The American "Can do!" has much to commend it when it denotes a Nation pulling together with common purpose.

Unfortunately it could not realistically be applied to Britain's situation in the contemporary world, since Thatcherism encouraged the City spivs to become bolder when the realisation dawned upon them that "There's a lot of money in The Poor!"
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Re: The Brits and the USA

Post by patakace on Fri Jan 23, 2015 6:51 am

oftenwrong wrote:Thatcherism encouraged the City spivs to become bolder when the realisation dawned upon them that "There's a lot of money in The Poor!"

The poor exist to row the boat .
The rich create the wealth that pays for the boat .

Lefties just conduct senseless surveys to try and manufacture more Jobsworths .
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Re: The Brits and the USA

Post by Dr Sheldon Cooper PhD on Thu Jan 29, 2015 6:08 pm

The poor exist because wealth would be meaningless without them, and since the wealthy wish to remain so and wealth enables both political and economic power it's unlikely to change. Your comment about 'lefties' is an inaccurate generalisation that strikes me as trite empty rhetoric.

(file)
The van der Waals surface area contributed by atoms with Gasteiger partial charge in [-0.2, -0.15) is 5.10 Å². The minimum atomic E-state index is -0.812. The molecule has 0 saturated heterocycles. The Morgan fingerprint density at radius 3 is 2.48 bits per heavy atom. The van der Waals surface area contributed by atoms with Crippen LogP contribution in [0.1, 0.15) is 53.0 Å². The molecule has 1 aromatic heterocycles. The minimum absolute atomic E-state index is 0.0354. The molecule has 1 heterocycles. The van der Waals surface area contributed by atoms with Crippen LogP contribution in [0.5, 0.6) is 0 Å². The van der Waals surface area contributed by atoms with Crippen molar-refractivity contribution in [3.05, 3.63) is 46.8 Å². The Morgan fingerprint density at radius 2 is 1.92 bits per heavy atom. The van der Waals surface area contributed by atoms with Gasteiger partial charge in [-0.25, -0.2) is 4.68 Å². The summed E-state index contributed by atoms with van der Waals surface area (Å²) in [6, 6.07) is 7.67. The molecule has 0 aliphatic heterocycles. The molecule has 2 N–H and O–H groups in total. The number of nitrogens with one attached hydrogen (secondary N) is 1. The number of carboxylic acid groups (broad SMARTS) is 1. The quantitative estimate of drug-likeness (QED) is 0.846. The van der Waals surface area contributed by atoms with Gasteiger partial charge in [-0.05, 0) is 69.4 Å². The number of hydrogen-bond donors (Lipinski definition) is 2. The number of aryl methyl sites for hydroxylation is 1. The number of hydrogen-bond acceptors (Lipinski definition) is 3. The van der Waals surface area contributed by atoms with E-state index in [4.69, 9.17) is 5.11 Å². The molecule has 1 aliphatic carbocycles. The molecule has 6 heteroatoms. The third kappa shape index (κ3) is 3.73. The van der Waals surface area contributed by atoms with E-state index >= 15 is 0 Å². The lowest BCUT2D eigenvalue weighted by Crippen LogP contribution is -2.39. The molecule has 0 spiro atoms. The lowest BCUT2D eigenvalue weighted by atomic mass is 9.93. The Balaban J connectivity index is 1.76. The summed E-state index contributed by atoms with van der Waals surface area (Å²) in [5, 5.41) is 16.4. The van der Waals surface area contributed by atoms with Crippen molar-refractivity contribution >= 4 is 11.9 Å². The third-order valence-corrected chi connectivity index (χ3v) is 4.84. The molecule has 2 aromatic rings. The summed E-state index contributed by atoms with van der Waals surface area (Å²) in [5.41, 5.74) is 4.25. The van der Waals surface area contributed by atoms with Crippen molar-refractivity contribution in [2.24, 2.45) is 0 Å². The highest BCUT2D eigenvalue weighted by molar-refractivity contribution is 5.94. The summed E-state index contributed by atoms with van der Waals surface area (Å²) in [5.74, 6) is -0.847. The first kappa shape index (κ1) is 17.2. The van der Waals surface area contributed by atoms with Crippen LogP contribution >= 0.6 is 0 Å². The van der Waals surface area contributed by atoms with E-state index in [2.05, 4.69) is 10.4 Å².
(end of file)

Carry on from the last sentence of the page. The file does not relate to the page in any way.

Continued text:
The rich don't create wealth either, that's demonstrably false, their wealth accumulates more wealth. A poor person could do this if they possessed the means, though of course they'd cease to be poor, but my point is that it's wealth that creates wealth not the wealthy.
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Re: The Brits and the USA

Post by oftenwrong on Thu Jan 29, 2015 7:31 pm

Old Jewish saying:

Gelt gait tzu gelt. - Money goes to money
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Re: The Brits and the USA